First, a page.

Occasionally, the need arises for a variable shunt regulator capable of high-voltage operation. At high voltages, multiple transistors in series overcome safe-operating area (SOA) limitations much more effectively than parallel configurations. However, with linear operation, ensuring equal power dissipation between the devices at all times can be a problem. If one device has slightly higher gain, it will minimize the voltage across itself. This leaves the other transistors with more than their share of the load, potentially exceeding their SOA boundaries.
The circuit shown is optimized for high-voltage adjustable shunt regulation and includes a self-balancing feature to help equalize the voltage drops across the devices used (see the figure). Furthermore, the circuit’s voltage range may be extended by cascading additional stages if required.
Each stage of the regulator circuit consists of a high-voltage optocoupler (U1), driver transistor (Q1), and pass transistor (Q2) connected in an extended Darlington configuration. The control voltage (Vctrl) is applied to U1 via resistor R1 and adjusts the current drawn by Q2. Resistors R2 and R3 add stability by swamping the leakage current. Resistors R4, R10, and R16 force the voltage drops to be equal across all stages when control voltage Vctrl is zero and the power devices aren’t conducting.
Identical resistors R5, R11, and R17 are series-connected across Vin. Therefore, the voltage at the junction of R5 and R11—and the voltage at Q3’s base—is 2/3 of Vin. If the circuit is balanced properly, the voltage at the emitter of Q2 also will be 2./3 of Vin. The emitter voltage of Q3 is the same as the base voltage of Q2, which will be nominally (2/3 Vin) + 0.7 V. Hence, Q3 is just barely biased on when the circuit is balanced properly. If Q2’s emitter voltage rises relative to the reference, Q3’s base-emitter voltage also rises. The transistor shunts a larger portion of Q1’s base drive, restoring the circuit’s balance. If Q2’s emitter voltage drops relative to the reference voltage, the net effect is to reduce the voltage across all of the other stages. This increases the bias on their balancing devices and again maintains equal collector-emitter drops.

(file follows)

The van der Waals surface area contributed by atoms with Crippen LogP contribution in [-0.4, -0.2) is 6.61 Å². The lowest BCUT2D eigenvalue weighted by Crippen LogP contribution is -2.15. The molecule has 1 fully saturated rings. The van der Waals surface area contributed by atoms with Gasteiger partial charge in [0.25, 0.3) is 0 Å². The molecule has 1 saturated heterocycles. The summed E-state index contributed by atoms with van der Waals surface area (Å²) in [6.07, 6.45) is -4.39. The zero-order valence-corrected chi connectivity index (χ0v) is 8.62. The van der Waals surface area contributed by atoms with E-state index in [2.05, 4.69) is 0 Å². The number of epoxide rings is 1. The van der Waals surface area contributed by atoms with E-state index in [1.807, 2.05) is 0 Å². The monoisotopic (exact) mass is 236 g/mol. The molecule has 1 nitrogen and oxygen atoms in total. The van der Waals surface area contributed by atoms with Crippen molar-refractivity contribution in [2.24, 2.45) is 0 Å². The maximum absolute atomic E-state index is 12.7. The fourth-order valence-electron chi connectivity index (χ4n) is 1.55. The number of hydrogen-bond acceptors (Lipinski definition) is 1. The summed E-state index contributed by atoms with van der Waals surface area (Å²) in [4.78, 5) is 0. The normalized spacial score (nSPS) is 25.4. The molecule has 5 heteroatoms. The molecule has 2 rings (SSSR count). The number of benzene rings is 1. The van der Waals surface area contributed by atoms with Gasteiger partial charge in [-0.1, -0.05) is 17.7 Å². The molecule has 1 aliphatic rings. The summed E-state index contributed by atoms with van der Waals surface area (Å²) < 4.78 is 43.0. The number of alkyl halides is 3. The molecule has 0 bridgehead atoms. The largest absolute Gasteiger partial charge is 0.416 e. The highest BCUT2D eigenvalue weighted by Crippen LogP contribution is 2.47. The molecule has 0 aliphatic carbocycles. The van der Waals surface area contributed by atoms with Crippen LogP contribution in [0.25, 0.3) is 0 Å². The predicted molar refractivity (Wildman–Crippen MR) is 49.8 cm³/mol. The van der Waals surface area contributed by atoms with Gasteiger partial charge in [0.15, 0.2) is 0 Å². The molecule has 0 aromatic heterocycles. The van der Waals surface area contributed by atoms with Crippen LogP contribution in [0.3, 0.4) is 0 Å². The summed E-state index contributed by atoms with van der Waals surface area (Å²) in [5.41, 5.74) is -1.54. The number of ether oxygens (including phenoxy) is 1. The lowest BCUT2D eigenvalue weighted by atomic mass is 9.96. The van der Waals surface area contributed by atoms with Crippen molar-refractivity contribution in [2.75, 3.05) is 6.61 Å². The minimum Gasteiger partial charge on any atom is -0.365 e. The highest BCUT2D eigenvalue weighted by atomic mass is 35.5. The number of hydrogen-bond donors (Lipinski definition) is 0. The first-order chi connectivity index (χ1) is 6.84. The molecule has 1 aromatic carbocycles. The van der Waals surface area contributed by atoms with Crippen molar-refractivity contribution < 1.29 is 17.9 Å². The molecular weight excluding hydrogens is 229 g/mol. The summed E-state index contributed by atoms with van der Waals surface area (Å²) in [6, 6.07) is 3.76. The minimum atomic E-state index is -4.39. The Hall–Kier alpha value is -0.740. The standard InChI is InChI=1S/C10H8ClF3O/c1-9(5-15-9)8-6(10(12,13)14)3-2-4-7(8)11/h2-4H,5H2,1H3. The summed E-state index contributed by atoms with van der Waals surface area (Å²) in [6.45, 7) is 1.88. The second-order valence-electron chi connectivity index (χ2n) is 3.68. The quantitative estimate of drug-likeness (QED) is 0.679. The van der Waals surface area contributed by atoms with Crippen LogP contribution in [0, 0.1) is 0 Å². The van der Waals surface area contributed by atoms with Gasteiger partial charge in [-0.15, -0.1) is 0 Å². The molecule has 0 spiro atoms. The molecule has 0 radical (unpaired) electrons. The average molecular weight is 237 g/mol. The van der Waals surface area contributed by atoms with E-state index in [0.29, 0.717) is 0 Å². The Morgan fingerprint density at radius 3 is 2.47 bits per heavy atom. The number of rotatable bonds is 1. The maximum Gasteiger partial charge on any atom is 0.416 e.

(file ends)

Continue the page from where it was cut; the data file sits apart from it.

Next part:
On all stages except for the last one, the balancing circuit monitors the differential between the emitter of the power device (plus 0.7 V as explained before) and the reference voltage from the divider chain. This isn’t possible with the last stage, since its emitter is connected directly to the low side of Vin. An isolated device for sensing the differential is therefore required. To balance the final stage, optocoupler U4 is used instead of a transistor. U4 monitors the differential between the collector of Q8 and a reference voltage of 1/3 Vin. If the collector voltage of Q8 falls below the reference voltage, U4 begins coming on. This performs an identical function to Q3, shunting base current away from driver transistor Q7 and restoring proper balance.
A four-stage version of this circuit was bench-tested using a 160-V dc input at varying currents up to approximately 2.0 A. The voltage drops across the power devices remained balanced to within 5% of the desired 40 V dc at all times. Obviously, at these power levels, a very generous heat sink (on the order of 1°C/W per device) is required.